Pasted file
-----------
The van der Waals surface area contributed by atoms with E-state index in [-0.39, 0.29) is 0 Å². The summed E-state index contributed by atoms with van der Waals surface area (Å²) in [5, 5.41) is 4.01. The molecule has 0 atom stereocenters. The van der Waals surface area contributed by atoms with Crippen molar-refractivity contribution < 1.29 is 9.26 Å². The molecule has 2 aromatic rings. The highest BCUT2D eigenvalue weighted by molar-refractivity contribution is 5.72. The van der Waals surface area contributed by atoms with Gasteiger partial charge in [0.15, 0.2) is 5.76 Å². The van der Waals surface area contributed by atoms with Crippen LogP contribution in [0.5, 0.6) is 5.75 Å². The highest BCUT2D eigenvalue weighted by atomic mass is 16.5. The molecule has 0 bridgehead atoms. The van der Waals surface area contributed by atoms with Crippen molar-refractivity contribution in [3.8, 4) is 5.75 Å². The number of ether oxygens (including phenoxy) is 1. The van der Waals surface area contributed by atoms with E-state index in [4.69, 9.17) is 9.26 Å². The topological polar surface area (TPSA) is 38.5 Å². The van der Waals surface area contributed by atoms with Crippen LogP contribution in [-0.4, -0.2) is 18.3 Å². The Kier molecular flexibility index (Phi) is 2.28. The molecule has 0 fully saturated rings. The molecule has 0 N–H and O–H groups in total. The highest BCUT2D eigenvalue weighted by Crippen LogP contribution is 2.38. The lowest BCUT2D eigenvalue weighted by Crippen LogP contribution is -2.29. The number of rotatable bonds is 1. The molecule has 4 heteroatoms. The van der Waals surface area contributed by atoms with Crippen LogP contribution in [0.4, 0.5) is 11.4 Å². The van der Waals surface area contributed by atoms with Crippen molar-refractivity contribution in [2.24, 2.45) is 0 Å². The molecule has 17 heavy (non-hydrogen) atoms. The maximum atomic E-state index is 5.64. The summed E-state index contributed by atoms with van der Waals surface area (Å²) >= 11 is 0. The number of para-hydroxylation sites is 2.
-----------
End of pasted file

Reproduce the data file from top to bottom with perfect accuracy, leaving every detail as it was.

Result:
The van der Waals surface area contributed by atoms with E-state index in [-0.39, 0.29) is 0 Å². The summed E-state index contributed by atoms with van der Waals surface area (Å²) in [5, 5.41) is 4.01. The molecule has 0 atom stereocenters. The van der Waals surface area contributed by atoms with Crippen molar-refractivity contribution < 1.29 is 9.26 Å². The molecule has 2 aromatic rings. The highest BCUT2D eigenvalue weighted by molar-refractivity contribution is 5.72. The van der Waals surface area contributed by atoms with Gasteiger partial charge in [0.15, 0.2) is 5.76 Å². The van der Waals surface area contributed by atoms with Crippen LogP contribution in [0.5, 0.6) is 5.75 Å². The highest BCUT2D eigenvalue weighted by atomic mass is 16.5. The molecule has 0 bridgehead atoms. The van der Waals surface area contributed by atoms with Crippen molar-refractivity contribution in [3.8, 4) is 5.75 Å². The number of ether oxygens (including phenoxy) is 1. The van der Waals surface area contributed by atoms with E-state index in [4.69, 9.17) is 9.26 Å². The topological polar surface area (TPSA) is 38.5 Å². The van der Waals surface area contributed by atoms with Crippen LogP contribution in [-0.4, -0.2) is 18.3 Å². The Kier molecular flexibility index (Phi) is 2.28. The molecule has 0 fully saturated rings. The molecule has 0 N–H and O–H groups in total. The highest BCUT2D eigenvalue weighted by Crippen LogP contribution is 2.38. The lowest BCUT2D eigenvalue weighted by Crippen LogP contribution is -2.29. The number of rotatable bonds is 1. The molecule has 4 heteroatoms. The van der Waals surface area contributed by atoms with Crippen LogP contribution in [0.4, 0.5) is 11.4 Å². The van der Waals surface area contributed by atoms with Crippen molar-refractivity contribution in [2.24, 2.45) is 0 Å². The molecule has 17 heavy (non-hydrogen) atoms. The maximum atomic E-state index is 5.64. The summed E-state index contributed by atoms with van der Waals surface area (Å²) >= 11 is 0. The number of para-hydroxylation sites is 2.